Taking the Plunge into the World of Airbrushing: Part 3

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With no excuses left it was time to take the plunge into airbrushing.  I combed YouTube looking for how-to videos and decided to follow a few techniques in my application.  As with most videos on the topic, once I finally got my feet wet and started to use the airbrush I really wished I had started using it sooner!

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There was just a handfull of videos that got me going with the airbrush. Obviously I can’t verify that the info provided in these videos are gospel, but they at least got me going into developing my own techniques.

Kenny from Next Level Painting has his “Gangster Gumbo” technique for getting his paints thinned and through the airbrush. I take it that he is using his airbrush on a daily basis so I figure he knows what he is doing. Some of his helpful videos are here and here.

Rob Baer from Spikey Bits learned a bit from Kenny, but his tutorial was a good one to watch.  He is the one who sold me on the goose neck water bottle and I’ve adpoted most of his methods for cleaning.  His tutorial is here.

If you want to hear a bit more of the science behind the airbrush then I recommend checking out Scott the Miniature Maniac.  He offers a lot of tutorials on a wide swath of painting topics.  His intro in the basics of airbrushing is here.

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Things were sloppy at first

As I showcased before my initial attempt at skin was shooting straight GW paint colors through the airbrush.  It was rough and splotchy but it turned out okay at arms distance in a dark room.  The colors I used where just Bugmans glow, followed by cadian fleshtone, and then splattered with kislev flesh.  It was then washed with a 1:1 mix of reikland fleshshade and lamian medium.  

I would like to take credit on coming up with the technique for my skin tones, but all the credit goes to Rob from RobPaintsModels.  Now he is a great painter and is leagues above myself.  I got into following his videos through his series of Shadespire warbands.  In particular his video on five easy skin tones is probably one I’ve watched 50+ times.  Essentially each recipe has four to five steps.  The basecoat is applied normally, followed by a Zenithel highlight sprayed at about a 45-60 degree angle above the model.  Next comes a vertical highlight which is sprayed from about 10 degrees from above.  The final step is to cover the model in a wash that is mixed with medium.  The medium makes the wash act more like a paint so it doesn’t just retreat to the recesses of the model.  This causes the wash to tint the model and blend all the colors together.  His colors ran from pale demonic flesh to a dark brown and being a talentless hack I straight up copied his schemes.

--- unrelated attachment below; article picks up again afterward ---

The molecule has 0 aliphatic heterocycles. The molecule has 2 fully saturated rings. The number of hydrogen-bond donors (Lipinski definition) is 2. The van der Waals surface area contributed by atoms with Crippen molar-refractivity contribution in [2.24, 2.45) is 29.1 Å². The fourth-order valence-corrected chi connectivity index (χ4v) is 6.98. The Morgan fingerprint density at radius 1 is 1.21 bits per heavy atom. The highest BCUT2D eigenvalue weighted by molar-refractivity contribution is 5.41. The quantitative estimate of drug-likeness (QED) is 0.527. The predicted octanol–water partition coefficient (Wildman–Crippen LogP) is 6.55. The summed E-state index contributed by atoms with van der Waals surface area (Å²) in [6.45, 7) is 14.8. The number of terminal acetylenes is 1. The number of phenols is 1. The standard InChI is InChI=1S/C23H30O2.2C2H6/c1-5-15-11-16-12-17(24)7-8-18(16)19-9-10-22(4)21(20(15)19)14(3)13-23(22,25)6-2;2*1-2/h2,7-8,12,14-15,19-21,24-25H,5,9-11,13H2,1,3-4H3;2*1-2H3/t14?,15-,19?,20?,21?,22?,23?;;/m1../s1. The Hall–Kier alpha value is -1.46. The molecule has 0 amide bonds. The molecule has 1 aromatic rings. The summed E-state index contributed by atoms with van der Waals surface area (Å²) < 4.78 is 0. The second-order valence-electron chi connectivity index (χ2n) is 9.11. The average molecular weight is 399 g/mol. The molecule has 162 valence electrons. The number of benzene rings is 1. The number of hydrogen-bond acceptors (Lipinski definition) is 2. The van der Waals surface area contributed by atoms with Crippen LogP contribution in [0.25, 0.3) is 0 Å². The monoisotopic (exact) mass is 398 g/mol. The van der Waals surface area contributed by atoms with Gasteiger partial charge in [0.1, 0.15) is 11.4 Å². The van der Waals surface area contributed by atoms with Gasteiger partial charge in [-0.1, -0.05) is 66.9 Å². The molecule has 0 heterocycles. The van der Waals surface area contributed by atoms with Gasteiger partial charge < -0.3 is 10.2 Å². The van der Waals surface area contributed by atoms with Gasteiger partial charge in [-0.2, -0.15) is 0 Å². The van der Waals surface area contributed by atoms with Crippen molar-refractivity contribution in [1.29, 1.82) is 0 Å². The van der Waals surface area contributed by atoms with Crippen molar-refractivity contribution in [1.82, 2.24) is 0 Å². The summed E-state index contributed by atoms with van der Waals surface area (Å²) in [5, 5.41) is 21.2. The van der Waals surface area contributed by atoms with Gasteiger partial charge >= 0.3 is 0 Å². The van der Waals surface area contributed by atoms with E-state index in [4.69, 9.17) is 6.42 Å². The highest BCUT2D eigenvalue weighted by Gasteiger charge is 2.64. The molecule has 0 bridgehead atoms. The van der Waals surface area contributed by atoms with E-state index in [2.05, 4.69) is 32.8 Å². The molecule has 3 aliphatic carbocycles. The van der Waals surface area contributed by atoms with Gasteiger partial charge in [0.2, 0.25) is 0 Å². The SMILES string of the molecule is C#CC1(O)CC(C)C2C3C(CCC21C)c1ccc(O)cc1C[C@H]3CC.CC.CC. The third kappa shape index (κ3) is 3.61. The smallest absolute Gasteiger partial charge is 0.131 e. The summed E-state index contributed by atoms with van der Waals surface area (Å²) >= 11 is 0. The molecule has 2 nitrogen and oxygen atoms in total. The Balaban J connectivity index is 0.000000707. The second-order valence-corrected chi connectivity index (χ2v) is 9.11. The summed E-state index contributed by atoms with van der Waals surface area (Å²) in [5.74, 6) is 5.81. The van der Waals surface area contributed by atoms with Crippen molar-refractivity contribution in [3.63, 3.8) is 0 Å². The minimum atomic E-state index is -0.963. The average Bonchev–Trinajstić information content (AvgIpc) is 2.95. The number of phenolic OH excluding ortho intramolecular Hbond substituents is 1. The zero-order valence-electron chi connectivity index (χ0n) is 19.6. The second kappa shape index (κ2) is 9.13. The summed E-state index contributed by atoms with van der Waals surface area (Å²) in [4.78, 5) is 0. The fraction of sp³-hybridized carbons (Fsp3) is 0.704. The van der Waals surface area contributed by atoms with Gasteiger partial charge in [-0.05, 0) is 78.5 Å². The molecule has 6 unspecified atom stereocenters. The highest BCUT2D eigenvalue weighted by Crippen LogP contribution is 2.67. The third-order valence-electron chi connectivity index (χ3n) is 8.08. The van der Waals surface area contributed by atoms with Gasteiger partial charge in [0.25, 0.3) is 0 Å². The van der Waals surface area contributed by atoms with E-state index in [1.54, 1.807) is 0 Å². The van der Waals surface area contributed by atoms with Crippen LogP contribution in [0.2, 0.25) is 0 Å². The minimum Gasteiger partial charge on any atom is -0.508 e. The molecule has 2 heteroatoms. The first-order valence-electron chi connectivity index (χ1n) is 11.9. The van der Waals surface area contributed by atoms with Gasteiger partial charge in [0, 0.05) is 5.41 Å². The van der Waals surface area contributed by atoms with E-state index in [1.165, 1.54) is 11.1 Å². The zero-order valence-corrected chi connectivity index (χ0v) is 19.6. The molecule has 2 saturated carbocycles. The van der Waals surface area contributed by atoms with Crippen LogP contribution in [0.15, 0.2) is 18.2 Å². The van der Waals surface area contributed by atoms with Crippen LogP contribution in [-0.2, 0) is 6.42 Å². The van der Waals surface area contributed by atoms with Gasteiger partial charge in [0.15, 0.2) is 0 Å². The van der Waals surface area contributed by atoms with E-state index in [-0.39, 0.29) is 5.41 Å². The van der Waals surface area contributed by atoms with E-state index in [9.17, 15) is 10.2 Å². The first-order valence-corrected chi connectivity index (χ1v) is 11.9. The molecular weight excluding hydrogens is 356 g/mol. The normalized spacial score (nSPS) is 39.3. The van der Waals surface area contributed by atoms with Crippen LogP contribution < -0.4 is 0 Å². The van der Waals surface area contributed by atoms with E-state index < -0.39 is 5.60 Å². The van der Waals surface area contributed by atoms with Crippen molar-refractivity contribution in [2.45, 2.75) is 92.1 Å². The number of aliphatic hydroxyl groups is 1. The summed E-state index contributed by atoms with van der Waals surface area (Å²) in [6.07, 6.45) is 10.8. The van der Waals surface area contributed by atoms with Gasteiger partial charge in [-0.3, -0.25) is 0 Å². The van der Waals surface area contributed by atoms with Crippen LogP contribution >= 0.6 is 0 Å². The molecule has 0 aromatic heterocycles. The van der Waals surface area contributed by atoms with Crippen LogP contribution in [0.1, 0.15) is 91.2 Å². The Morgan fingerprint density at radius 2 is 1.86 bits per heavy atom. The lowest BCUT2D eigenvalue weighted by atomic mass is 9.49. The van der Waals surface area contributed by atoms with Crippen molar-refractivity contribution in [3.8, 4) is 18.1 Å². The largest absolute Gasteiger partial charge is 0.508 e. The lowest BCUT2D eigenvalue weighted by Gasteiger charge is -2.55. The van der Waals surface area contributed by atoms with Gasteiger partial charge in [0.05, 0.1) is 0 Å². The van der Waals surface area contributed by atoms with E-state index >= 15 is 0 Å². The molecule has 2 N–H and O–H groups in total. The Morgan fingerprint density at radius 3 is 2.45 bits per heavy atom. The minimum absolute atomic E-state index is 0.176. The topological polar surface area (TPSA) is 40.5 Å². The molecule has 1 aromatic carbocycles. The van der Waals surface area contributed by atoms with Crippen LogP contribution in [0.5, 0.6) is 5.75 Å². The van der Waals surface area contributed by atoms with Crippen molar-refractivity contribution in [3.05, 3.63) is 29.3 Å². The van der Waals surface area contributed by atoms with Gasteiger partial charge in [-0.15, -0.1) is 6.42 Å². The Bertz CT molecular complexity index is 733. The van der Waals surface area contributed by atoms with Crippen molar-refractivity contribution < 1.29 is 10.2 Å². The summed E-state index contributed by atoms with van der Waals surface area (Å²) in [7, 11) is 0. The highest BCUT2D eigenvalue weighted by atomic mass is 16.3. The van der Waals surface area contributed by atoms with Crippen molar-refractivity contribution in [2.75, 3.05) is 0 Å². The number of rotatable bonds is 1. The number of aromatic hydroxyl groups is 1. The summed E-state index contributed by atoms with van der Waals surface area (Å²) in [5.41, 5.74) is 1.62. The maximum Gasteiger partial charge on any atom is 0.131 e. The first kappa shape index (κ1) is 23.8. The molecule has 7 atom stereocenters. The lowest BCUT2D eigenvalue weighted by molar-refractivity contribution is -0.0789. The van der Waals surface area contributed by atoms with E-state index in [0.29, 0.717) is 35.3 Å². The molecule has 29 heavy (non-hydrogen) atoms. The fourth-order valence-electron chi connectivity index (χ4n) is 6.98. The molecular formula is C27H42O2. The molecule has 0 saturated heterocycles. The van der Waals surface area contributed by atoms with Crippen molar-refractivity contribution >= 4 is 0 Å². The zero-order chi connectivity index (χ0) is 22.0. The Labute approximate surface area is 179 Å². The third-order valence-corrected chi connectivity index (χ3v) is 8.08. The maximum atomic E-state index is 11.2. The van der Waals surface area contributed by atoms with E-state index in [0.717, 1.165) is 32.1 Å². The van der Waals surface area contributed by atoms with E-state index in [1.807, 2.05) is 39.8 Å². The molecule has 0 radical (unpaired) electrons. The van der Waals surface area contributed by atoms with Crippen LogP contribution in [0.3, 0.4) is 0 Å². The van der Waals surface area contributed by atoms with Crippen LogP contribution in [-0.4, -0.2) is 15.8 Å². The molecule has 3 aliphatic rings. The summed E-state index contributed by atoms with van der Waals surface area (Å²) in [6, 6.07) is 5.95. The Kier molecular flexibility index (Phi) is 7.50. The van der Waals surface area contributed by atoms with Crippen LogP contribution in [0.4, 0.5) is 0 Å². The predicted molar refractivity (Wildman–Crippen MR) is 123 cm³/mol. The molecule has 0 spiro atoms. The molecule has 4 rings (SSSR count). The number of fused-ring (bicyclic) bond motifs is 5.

Demonic/Pale Skin Tone

Up first was the sickly pale/demonic flesh skin.  I followed the recipe exactly as Rob said but I had some issues getting this first color to work well.  In my opinion it came out too purply.  Being my first go around I was still very much a novice.  I ended up redoing this scheme and diluted the wash/filter to tone down the purple color.  The recipe from the creator is:
● Base – Bugmans Glow:Violet Ink 4:1

● Zenithal Highlight – Cadian Fleshtone:VGA Pale Flesh 1:1

● Vertical Highlight – Pallid Wych Flesh Thinned

● Wash/Filter – Reikland Fleshshade:Druuchi Violet 1:2

As mentioned I ended up doing about a very watered down wash to keep the purple in check, but I could have made an error on the way so feel free to experiment on your own. 

The Classic GW Color Scheme

You’ll notice a bit of variance in these skins even though they used the same colors.  I did two batches and as I hope my skills were getting a bit better as I went there was some improvement of the second batch over the first.  The recipe for this group is:

● Base – Bugmans Glow

● Zenithal Highlight – Cadian Fleshtone

● Vertical Highlight – Pale Flesh

● Wash/Filter – Reikland Fleshshade

Despite the variances I was pleased with this group.  As my go-to colors for skin for most of painting career it was nice to see it done with differently.  

The Middle of the Road

This actually turned out to be my favorite of the skin tones I used. I don’t think it turned out as nice as it did when Rob did his, but I liked my work. The recipe for this group is:

● Base – Bugmans Glow:Steel Legion Drab 2:1

● Zenithal Highlight – Cadian Fleshtone:Ushabti Bone 1:1

● Vertical Highlight – Pallid Wych Flesh